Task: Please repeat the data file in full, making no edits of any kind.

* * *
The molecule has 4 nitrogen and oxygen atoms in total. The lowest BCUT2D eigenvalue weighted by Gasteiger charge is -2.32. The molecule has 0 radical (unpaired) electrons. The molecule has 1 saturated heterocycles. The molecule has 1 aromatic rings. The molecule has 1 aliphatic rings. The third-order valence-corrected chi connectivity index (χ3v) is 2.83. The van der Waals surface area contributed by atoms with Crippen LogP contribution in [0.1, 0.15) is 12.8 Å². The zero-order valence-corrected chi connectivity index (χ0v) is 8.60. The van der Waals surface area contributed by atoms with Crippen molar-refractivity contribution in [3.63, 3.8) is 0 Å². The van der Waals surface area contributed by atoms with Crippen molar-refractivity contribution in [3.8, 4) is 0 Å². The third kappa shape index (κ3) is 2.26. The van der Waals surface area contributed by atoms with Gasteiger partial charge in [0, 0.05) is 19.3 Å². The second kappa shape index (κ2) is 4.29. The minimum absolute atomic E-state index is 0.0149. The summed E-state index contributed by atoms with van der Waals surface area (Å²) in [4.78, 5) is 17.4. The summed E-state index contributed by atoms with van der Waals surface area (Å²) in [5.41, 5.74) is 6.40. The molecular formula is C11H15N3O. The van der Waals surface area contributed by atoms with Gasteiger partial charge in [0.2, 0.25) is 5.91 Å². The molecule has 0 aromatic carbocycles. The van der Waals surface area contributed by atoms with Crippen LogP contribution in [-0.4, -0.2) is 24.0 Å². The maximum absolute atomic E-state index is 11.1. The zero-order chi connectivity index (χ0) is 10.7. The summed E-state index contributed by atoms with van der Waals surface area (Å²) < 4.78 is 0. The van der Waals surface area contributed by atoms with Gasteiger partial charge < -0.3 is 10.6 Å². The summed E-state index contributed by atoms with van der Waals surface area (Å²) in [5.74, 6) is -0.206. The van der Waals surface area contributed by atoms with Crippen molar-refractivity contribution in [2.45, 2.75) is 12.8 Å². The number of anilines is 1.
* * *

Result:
The molecule has 4 nitrogen and oxygen atoms in total. The lowest BCUT2D eigenvalue weighted by Gasteiger charge is -2.32. The molecule has 0 radical (unpaired) electrons. The molecule has 1 saturated heterocycles. The molecule has 1 aromatic rings. The molecule has 1 aliphatic rings. The third-order valence-corrected chi connectivity index (χ3v) is 2.83. The van der Waals surface area contributed by atoms with Crippen LogP contribution in [0.1, 0.15) is 12.8 Å². The zero-order valence-corrected chi connectivity index (χ0v) is 8.60. The van der Waals surface area contributed by atoms with Crippen molar-refractivity contribution in [3.63, 3.8) is 0 Å². The van der Waals surface area contributed by atoms with Crippen molar-refractivity contribution in [3.8, 4) is 0 Å². The third kappa shape index (κ3) is 2.26. The van der Waals surface area contributed by atoms with Gasteiger partial charge in [0, 0.05) is 19.3 Å². The second kappa shape index (κ2) is 4.29. The minimum absolute atomic E-state index is 0.0149. The summed E-state index contributed by atoms with van der Waals surface area (Å²) in [4.78, 5) is 17.4. The summed E-state index contributed by atoms with van der Waals surface area (Å²) in [5.41, 5.74) is 6.40. The molecular formula is C11H15N3O. The van der Waals surface area contributed by atoms with Gasteiger partial charge in [0.2, 0.25) is 5.91 Å². The molecule has 0 aromatic carbocycles. The van der Waals surface area contributed by atoms with Crippen LogP contribution in [-0.4, -0.2) is 24.0 Å². The maximum absolute atomic E-state index is 11.1. The zero-order chi connectivity index (χ0) is 10.7. The summed E-state index contributed by atoms with van der Waals surface area (Å²) < 4.78 is 0. The van der Waals surface area contributed by atoms with Gasteiger partial charge < -0.3 is 10.6 Å². The summed E-state index contributed by atoms with van der Waals surface area (Å²) in [5.74, 6) is -0.206. The van der Waals surface area contributed by atoms with Crippen molar-refractivity contribution in [2.45, 2.75) is 12.8 Å². The number of anilines is 1.